However the bigger worry ahead is the manner in which they would try and recruit and also communicate their agenda through such sites. The IM has been trying to fashion itself on the lines of the Lashkar-e-Tayiba and has been quoting some social causes before they carry out their attacks. They are constantly looking for sympathy amongst the younger lot and have been successful to a large extent.

During the past couple of months it has been witnessed that some members of the outfit who are present on popular social networking sites have been sending out friend requests to college students, persons in high positions and also journalists. While they would snoop on some profiles the requests sent out to college students is nothing but a bait. Once the friend request is sent out, there are messages that are posted regarding the kind of news that is appearing against their community and also discussions regarding the various issues such as Godhra or a Babri are discussed thus dishing out sentiments. The success rate has not been all that great according to the police, but even they manage to bait one out of 20 people, the IM would be content.

Cyber security experts say that there is no one point solution to this problem. The cyber police need to constantly watch popular sites and also the activity over the internet. There is no point in finding out things after the damage has been done and it is necessary that the police remain one up on the game.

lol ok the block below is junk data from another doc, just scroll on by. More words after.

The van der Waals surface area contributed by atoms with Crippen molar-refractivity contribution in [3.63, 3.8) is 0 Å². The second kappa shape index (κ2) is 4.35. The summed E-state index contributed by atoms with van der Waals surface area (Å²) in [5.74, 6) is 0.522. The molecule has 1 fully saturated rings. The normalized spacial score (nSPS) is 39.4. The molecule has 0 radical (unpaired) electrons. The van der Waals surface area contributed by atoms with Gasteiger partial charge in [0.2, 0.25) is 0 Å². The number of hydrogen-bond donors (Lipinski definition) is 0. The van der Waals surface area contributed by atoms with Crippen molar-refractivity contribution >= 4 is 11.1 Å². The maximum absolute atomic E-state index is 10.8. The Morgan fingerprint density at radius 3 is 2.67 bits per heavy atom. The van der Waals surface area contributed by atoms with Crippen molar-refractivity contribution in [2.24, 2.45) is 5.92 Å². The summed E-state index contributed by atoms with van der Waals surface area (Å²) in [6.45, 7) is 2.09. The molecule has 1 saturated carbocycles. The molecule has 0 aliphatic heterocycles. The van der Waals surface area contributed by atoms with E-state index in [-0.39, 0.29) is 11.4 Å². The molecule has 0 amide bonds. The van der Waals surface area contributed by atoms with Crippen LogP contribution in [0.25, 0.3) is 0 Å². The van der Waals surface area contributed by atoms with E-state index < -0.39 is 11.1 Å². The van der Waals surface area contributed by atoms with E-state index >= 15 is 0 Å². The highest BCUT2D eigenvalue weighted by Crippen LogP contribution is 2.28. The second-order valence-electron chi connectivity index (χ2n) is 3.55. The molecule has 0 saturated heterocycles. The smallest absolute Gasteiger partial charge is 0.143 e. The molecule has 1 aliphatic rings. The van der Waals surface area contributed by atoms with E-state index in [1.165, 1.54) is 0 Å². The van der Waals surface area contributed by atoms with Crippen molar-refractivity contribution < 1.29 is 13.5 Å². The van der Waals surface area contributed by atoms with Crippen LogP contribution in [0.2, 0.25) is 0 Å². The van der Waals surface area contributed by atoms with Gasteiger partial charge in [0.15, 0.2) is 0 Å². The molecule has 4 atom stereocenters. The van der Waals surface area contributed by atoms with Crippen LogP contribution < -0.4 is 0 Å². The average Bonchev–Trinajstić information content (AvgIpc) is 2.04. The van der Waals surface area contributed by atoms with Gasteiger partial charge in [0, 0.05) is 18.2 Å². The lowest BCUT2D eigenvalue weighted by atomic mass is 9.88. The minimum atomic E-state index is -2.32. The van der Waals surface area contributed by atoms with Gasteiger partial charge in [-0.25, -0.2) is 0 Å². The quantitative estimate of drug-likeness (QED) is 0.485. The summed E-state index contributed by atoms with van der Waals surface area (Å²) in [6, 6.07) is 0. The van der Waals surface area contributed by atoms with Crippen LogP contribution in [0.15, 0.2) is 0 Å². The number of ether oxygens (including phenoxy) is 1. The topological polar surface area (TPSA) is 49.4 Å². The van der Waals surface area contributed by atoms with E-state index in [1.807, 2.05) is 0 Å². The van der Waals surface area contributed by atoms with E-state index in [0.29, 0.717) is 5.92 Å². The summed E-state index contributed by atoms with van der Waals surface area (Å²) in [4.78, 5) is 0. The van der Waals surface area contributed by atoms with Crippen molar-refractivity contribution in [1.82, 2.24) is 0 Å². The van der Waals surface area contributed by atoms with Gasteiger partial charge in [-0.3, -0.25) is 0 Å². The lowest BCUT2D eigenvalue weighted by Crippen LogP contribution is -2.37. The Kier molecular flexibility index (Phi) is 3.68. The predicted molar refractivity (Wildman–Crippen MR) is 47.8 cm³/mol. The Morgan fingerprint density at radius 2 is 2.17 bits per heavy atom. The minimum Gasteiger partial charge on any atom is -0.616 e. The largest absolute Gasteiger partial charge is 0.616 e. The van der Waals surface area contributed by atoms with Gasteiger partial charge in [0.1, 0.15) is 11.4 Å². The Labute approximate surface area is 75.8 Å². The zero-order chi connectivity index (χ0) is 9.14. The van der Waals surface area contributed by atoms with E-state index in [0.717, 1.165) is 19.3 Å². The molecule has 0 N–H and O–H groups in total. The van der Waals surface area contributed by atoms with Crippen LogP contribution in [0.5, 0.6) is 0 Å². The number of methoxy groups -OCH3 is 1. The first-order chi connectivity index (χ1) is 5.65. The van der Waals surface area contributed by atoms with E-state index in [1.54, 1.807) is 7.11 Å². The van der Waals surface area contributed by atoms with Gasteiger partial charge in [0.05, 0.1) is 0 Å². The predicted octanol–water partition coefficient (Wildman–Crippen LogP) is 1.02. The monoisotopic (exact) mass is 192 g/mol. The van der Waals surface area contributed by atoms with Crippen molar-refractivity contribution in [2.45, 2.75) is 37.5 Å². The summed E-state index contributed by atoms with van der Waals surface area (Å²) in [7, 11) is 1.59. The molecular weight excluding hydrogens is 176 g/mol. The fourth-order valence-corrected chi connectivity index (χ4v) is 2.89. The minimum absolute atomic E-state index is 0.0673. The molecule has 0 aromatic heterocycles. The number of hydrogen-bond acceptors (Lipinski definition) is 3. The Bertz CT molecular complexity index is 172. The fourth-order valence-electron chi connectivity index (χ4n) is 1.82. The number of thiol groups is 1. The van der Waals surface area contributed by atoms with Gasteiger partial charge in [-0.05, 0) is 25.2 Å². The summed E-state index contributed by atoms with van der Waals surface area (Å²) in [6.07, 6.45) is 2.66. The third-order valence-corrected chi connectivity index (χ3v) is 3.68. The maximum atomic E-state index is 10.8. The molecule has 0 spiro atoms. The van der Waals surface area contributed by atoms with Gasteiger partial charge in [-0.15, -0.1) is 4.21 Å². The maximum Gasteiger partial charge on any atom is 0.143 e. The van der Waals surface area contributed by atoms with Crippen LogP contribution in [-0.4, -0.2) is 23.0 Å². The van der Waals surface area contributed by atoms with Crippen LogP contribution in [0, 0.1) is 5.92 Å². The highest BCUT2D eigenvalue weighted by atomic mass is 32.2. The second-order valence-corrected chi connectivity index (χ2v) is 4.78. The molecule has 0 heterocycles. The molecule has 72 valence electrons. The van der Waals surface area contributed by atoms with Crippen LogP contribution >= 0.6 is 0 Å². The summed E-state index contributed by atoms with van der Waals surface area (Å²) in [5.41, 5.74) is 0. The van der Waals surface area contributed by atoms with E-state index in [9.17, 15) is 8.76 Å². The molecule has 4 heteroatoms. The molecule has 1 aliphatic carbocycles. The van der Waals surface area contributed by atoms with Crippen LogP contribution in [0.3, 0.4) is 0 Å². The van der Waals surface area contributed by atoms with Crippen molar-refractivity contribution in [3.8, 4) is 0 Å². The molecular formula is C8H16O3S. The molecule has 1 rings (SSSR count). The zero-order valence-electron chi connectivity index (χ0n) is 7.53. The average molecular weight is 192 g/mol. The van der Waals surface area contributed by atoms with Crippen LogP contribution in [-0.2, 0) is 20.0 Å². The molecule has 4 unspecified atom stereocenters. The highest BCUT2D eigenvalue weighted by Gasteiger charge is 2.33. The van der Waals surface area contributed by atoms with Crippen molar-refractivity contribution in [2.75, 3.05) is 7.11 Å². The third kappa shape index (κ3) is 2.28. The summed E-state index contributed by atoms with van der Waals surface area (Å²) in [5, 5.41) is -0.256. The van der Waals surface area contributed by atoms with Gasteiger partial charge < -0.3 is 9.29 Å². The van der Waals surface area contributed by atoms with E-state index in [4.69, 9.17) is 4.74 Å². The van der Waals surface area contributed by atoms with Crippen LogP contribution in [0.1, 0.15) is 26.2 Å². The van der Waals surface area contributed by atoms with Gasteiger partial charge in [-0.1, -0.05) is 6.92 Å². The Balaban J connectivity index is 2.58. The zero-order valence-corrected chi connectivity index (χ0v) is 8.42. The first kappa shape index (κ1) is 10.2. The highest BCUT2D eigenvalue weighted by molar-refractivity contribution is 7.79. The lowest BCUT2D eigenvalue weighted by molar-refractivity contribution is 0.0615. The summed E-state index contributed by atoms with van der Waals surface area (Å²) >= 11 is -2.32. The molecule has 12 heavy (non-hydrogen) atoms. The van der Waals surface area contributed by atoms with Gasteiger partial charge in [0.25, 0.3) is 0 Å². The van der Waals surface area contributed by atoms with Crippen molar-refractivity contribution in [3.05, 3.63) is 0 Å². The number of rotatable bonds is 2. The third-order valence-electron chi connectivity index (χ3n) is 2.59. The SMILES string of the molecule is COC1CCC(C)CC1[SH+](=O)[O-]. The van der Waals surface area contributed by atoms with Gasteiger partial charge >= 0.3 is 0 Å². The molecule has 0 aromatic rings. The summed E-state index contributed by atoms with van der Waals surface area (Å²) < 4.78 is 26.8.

Cyber war and the never ending threat

Photo courtesy: http://4.bp.blogspot.com/
Photo courtesy: http://4.bp.blogspot.com/

We are by now well aware of the kind of security risk that is posed by terrorists using the internet. Aditya Mishra who spoke recently at the International Conference on Mobile Law at New Delhi explained at length how the internet and internet telephony has become a cause for concern for security agencies.

The United States of America too addresses a similar concern and very recently Director, FBI, Robert Mueller also suggested that cyber security threats could very soon become bigger threats than terrorism.

When one looks back at the 26/11 attack we realise that India was lacking when it came to curbing the run up to the attack which was largely carried out through the internet. Right from the stage of planning to the financial transactions, everything was carried out on the internet and our agencies were clearly in the dark all through the operation. Mishra during the conference did explain how the VoIP was used during the 26/11 attack. He said that the terrorists used a VoIP based service in New Jersey, USA. Callphonex got an email from a mail id, kharak_telco@yahoo.com on 21st October 2008, from Kharak Singh from India, for starting a VoIP account. “To activate this Callphonex VoIP account, an initial payment of $250 was made by a Mohammaed Isfaq through a Lahore based agent, through Money Gram. A Virtual number 0012012531824 was allotted by Callphonex, and it is the property of a Voxbone, a Belgian company, and was leased out to Callphonex, and a request was changed for allottment for 5 DID numbers (Direct Inward Dialers).” The calls are supposed to be coming for the virual US number, but they go to the five Austrian DID numbers, which are all virtual numbers, albeit mobile numbers.